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dc.contributor.authorMorillas, Carlos
dc.contributor.authorD'Marco, Luis
dc.contributor.authorPuchadas, María Jesús
dc.contributor.authorSolá-Izquierdo, Eva
dc.contributor.authorGorriz-Zambrano, Carmen
dc.contributor.authorBermúdez, Valmore
dc.contributor.authorGorriz, José Luis
dc.identifier.citationMorillas, C., D’Marco, L., Puchades, M. J., Solá-Izquierdo, E., Gorriz-Zambrano, C., Bermúdez, V., & Gorriz, J. L. (2021). Insulin Withdrawal in Diabetic Kidney Disease: What Are We Waiting for? International Journal of Environmental Research and Public Health, 18(10), 5388. MDPI AG. Retrieved from
dc.description.abstractThe prevalence of type 2 diabetes mellitus worldwide stands at nearly 9.3% and it is estimated that 20–40% of these patients will develop diabetic kidney disease (DKD). DKD is the leading cause of chronic kidney disease (CKD), and these patients often present high morbidity and mortality rates, particularly in those patients with poorly controlled risk factors. Furthermore, many are overweight or obese, due primarily to insulin compensation resulting from insulin resistance. In the last decade, treatment with sodium–glucose cotransporter 2 inhibitors (SGLT2i) and glucagon-like peptide-1 receptor agonists (GLP1-RA) have been shown to be beneficial in renal and cardiovascular targets; however, in patients with CKD, the previous guidelines recommended the use of drugs such as repaglinide or dipeptidyl peptidase-4 inhibitors (DPP-4 inhibitors), plus insulin therapy. However, new guidelines have paved the way for new treatments, such as SGLT2i or GLP1-RA in patients with CKD. Currently, the new evidence supports the use of GLP1-RA in patients with an estimated glomerular filtration rate (eGFR) of up to 15 mL/min/1.73 m2 and an SGLT2i should be started with an eGFR > 60 mL/min/1.73 m2. Regarding those patients in advanced stages of CKD, the usual approach is to switch to insulin. Thus, the add-on of GLP1-RA and/or SGLT2i to insulin therapy can reduce the dose of insulin, or even allow for its withdrawal, as well as achieve a good glycaemic control with no weight gain and reduced risk of hypoglycaemia, with the added advantage of cardiorenal benefits.eng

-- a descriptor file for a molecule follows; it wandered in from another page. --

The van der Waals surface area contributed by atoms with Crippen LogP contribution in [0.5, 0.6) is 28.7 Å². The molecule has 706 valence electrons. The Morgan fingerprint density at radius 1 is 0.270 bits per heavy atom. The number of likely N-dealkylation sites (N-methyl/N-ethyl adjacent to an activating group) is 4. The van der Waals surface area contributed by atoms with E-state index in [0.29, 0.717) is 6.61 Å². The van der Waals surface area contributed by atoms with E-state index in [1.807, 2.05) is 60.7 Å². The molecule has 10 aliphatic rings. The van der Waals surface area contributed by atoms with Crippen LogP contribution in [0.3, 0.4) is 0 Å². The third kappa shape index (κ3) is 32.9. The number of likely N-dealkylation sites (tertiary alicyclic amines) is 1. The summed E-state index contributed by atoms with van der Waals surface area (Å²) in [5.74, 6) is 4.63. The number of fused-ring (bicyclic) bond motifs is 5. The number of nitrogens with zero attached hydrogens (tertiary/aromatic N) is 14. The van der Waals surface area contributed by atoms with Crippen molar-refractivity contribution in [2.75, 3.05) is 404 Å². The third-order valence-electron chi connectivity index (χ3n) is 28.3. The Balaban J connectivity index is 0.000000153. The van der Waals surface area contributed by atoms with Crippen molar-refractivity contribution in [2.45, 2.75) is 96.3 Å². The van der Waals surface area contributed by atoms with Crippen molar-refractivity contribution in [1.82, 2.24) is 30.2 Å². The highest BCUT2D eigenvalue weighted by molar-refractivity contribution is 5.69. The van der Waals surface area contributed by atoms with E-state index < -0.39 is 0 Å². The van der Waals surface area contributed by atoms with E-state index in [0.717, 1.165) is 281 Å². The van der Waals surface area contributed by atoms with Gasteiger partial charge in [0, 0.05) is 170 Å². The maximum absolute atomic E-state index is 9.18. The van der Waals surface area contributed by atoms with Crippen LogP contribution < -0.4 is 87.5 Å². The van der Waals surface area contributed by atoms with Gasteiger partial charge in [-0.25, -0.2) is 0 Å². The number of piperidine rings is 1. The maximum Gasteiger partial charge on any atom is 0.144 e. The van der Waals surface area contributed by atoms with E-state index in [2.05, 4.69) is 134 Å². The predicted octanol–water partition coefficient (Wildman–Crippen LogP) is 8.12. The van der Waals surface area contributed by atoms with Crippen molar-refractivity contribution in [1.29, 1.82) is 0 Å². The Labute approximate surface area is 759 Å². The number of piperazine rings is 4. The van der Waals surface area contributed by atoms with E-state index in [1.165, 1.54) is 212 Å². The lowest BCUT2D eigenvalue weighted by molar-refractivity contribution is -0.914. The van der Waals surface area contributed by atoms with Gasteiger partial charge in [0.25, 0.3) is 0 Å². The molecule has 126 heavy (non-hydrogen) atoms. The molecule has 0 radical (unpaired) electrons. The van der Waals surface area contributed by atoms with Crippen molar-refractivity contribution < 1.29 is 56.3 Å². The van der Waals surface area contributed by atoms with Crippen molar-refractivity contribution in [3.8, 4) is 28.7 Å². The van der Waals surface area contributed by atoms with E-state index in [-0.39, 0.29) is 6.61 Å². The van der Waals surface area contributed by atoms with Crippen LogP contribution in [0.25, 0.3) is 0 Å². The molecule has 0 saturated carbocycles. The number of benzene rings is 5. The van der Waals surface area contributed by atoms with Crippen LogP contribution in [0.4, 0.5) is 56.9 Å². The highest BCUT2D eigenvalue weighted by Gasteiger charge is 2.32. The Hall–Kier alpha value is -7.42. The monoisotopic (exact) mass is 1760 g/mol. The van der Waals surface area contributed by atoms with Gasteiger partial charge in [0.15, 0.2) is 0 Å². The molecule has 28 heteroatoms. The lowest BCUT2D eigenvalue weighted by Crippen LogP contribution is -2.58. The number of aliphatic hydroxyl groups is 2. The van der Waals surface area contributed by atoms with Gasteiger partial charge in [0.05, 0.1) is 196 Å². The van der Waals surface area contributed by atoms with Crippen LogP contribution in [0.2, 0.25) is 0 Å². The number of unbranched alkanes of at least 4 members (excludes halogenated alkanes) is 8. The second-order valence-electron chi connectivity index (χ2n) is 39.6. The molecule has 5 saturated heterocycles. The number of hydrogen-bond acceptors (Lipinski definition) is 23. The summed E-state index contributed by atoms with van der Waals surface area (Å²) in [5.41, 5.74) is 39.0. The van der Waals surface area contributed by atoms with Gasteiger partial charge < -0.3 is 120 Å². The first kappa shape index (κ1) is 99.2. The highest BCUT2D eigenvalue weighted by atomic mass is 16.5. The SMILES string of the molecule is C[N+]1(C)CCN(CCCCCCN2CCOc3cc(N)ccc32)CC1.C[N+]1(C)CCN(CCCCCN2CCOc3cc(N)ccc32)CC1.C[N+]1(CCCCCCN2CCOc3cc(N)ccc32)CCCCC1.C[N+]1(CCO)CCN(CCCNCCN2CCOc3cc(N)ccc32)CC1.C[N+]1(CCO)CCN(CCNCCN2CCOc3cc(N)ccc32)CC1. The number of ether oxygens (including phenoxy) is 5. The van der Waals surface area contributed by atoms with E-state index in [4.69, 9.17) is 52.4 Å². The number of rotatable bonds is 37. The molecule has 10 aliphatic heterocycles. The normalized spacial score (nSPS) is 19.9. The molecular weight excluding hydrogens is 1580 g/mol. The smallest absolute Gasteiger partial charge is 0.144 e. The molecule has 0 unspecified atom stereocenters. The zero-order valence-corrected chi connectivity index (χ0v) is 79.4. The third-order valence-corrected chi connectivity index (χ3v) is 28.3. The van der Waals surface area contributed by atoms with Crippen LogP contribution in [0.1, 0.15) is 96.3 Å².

dc.rightsAttribution-NonCommercial-NoDerivatives 4.0 Internacional*
dc.sourceInternational Journal of Environmental Research and Public Healtheng
dc.sourceVol. 18 N° 14 (2021)
dc.subjectDiabetic kidney diseaseeng
dc.subjectCardiovascular diseaseeng
dc.titleInsulin Withdrawal in Diabetic Kidney Disease: What Are We Waiting for?eng
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